Engines of Our Ingenuity

No. 2176:
HOAXES AND SURPRISES

by John H. Lienhard

Today, we walk a fine line. The University of Houston's College of Engineering presents this series about the machines that make our civilization run, and the people whose ingenuity created them.

Inventive minds go many places, some more dicey than others. Think, for example, about hoaxes. A hoax can be anything from a practical joke, all the way to the most diabolical deception. Hoaxes cover a vast range of mental machination. But that immense variety reminds us that they're all fed by the same human ingenuity. The most elementary hoax is no more than a joke -- misdirection that sends us off one way, then brings us out in another place altogether.

"I just put in skylights, Paul. And I'm in trouble."
Paul: "Oh. I'm Sorry to hear that, Sidney. What's the problem?"
Sidney: "Aw those troublemakers in the apartment above me -- they're furious."

A Trojan Horse might be the hoax that ended the Trojan War; or if might be the hoax (the virus) that shut down your computer. A hoax might seek to amuse, it might aim to bring down a kingdom or disrupt a computer, but it's always an inventive mind veering toward its dark side.

Yet how sad life would be without the misdirection that makes a hoax -- no humor, no drama, no surprise parties. We'd live in a world without surprise. It'd be a safer world, of course. Think how many political candidates crash and burn when they try to say something in jest? They quickly learn not to play and not to surprise us. That's why they can be such a deadly dull lot.

The word hoax has been around for about two centuries. It probably came from hocus pocus -- the good clean fun of stage magic. The catch is that good clean fun tilts toward mischief.

Which brings us to science and technology: Science is vulnerable since it's all about being surprised by unexpected things. Remember Piltdown Man? Someone gave a fake skull to a world hungry for scientific surprise. Small wonder everyone took the bait. And no wonder that scientists, like politicians, are content to sound tedious. They live in terror of being wrong, just as politicians live in terror of opening up any crack of ambiguity.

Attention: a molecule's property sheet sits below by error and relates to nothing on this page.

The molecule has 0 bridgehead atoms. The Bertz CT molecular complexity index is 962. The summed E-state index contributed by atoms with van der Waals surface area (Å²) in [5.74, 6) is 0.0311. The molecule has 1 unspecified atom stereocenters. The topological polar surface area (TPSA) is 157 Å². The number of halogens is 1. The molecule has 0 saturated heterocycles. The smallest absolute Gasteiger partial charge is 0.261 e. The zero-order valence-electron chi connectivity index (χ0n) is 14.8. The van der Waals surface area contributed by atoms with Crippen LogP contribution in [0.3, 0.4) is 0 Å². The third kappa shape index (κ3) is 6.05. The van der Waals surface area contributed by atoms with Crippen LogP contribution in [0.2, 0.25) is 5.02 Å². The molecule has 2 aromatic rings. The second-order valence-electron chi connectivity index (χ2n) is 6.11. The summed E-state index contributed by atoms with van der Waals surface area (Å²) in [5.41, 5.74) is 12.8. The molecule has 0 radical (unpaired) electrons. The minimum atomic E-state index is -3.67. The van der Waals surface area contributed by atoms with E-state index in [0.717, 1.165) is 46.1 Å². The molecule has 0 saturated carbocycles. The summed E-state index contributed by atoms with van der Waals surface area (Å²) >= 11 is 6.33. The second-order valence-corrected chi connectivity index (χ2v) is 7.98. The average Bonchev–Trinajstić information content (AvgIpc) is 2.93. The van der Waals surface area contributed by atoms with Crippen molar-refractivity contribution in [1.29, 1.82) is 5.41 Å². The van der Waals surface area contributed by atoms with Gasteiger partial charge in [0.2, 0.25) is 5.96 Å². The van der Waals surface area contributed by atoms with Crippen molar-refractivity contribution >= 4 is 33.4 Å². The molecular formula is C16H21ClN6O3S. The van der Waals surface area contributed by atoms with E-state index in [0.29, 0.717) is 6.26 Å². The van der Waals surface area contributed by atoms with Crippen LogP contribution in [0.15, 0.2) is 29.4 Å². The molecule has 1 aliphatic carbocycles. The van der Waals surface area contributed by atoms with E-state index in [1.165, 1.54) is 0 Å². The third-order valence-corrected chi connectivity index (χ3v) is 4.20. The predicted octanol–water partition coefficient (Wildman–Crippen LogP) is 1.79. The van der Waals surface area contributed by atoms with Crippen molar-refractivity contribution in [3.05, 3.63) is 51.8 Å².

Technology is even more vulnerable: it's about a world not discovered, but invented. The Greeks used their word Techni, not for invention, but for the work of artisans or masons. They used the word Mechanike for contrivance -- for mechanical trickery.

Mechanicke was the stage apparatus used to produce a deus ex machina. Using a lever to lift a weight was tricking the gods; it was hoaxing them. Archimedes refused to write about the fine machines he designed. He pleased himself and served others with his devices; but he wouldn't attach his name to anything so low brow.

But then invention really is a kind of hoaxing -- fooling Mother Nature. Inventors, like comedians, writers, poets and discoverers, are trouble makers. They disturb the universe, they disturb our quiet. And more power to them.

Sidney: "Paul, I heard you were working on a perpetual motion machine."
Paul: "Well, I Sure am, Sidney, I'm attaching a crankshaft to my Phillip Glass CD ."

I'm John Lienhard, at the University of Houston, where people I work with are interested in how inventive minds work.

(Theme music)


For more on Greek attitudes and Hellenistic technologies, see J. H. Lienhard, How Invention Begins: Echoes of Old Voices in the Rise of New Machines. (New York: Oxford University Press, 2006): Chapter 4.

For more on Bigfoot, see Episode 1756. For more on Piltdown Man see Episode 496.


Where Bigfoot went into the forest

The Engines of Our Ingenuity is Copyright © 1988-2006 by John H. Lienhard.